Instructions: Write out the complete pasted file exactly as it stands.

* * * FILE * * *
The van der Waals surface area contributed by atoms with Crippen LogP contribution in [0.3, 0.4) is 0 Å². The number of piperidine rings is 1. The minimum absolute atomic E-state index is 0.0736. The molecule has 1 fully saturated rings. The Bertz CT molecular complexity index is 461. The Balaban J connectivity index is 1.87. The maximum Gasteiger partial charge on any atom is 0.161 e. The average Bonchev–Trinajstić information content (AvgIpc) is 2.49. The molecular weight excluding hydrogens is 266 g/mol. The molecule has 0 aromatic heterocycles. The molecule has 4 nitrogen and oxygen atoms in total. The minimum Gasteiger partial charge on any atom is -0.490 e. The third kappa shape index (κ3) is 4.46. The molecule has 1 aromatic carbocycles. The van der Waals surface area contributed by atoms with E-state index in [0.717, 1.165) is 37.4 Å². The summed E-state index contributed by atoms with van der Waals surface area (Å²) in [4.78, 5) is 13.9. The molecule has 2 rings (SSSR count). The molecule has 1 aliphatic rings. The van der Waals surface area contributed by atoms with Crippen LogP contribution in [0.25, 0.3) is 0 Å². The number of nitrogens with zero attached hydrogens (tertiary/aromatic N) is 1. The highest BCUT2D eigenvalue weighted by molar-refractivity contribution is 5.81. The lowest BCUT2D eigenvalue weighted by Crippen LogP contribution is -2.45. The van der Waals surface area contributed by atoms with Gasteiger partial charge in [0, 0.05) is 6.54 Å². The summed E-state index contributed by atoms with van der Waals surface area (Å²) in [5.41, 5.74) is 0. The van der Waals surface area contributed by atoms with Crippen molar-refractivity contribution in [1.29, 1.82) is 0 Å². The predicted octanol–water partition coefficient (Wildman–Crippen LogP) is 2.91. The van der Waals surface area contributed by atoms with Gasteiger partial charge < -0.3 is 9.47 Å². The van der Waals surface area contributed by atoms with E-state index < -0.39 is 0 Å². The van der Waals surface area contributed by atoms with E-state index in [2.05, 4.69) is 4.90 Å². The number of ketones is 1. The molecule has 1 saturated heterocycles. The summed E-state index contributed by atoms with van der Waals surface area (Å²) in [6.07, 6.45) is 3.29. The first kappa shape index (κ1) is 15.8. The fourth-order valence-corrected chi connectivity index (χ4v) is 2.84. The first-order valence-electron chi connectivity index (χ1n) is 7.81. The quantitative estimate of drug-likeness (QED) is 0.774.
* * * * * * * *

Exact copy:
The van der Waals surface area contributed by atoms with Crippen LogP contribution in [0.3, 0.4) is 0 Å². The number of piperidine rings is 1. The minimum absolute atomic E-state index is 0.0736. The molecule has 1 fully saturated rings. The Bertz CT molecular complexity index is 461. The Balaban J connectivity index is 1.87. The maximum Gasteiger partial charge on any atom is 0.161 e. The average Bonchev–Trinajstić information content (AvgIpc) is 2.49. The molecular weight excluding hydrogens is 266 g/mol. The molecule has 0 aromatic heterocycles. The molecule has 4 nitrogen and oxygen atoms in total. The minimum Gasteiger partial charge on any atom is -0.490 e. The third kappa shape index (κ3) is 4.46. The molecule has 1 aromatic carbocycles. The van der Waals surface area contributed by atoms with E-state index in [0.717, 1.165) is 37.4 Å². The summed E-state index contributed by atoms with van der Waals surface area (Å²) in [4.78, 5) is 13.9. The molecule has 2 rings (SSSR count). The molecule has 1 aliphatic rings. The van der Waals surface area contributed by atoms with Crippen LogP contribution in [0.25, 0.3) is 0 Å². The number of nitrogens with zero attached hydrogens (tertiary/aromatic N) is 1. The highest BCUT2D eigenvalue weighted by molar-refractivity contribution is 5.81. The lowest BCUT2D eigenvalue weighted by Crippen LogP contribution is -2.45. The van der Waals surface area contributed by atoms with Gasteiger partial charge in [0, 0.05) is 6.54 Å². The summed E-state index contributed by atoms with van der Waals surface area (Å²) in [5.41, 5.74) is 0. The van der Waals surface area contributed by atoms with Crippen molar-refractivity contribution in [1.29, 1.82) is 0 Å². The predicted octanol–water partition coefficient (Wildman–Crippen LogP) is 2.91. The van der Waals surface area contributed by atoms with Gasteiger partial charge < -0.3 is 9.47 Å². The van der Waals surface area contributed by atoms with E-state index < -0.39 is 0 Å². The van der Waals surface area contributed by atoms with E-state index in [2.05, 4.69) is 4.90 Å². The number of ketones is 1. The molecule has 1 saturated heterocycles. The summed E-state index contributed by atoms with van der Waals surface area (Å²) in [6.07, 6.45) is 3.29. The first kappa shape index (κ1) is 15.8. The fourth-order valence-corrected chi connectivity index (χ4v) is 2.84. The first-order valence-electron chi connectivity index (χ1n) is 7.81. The quantitative estimate of drug-likeness (QED) is 0.774.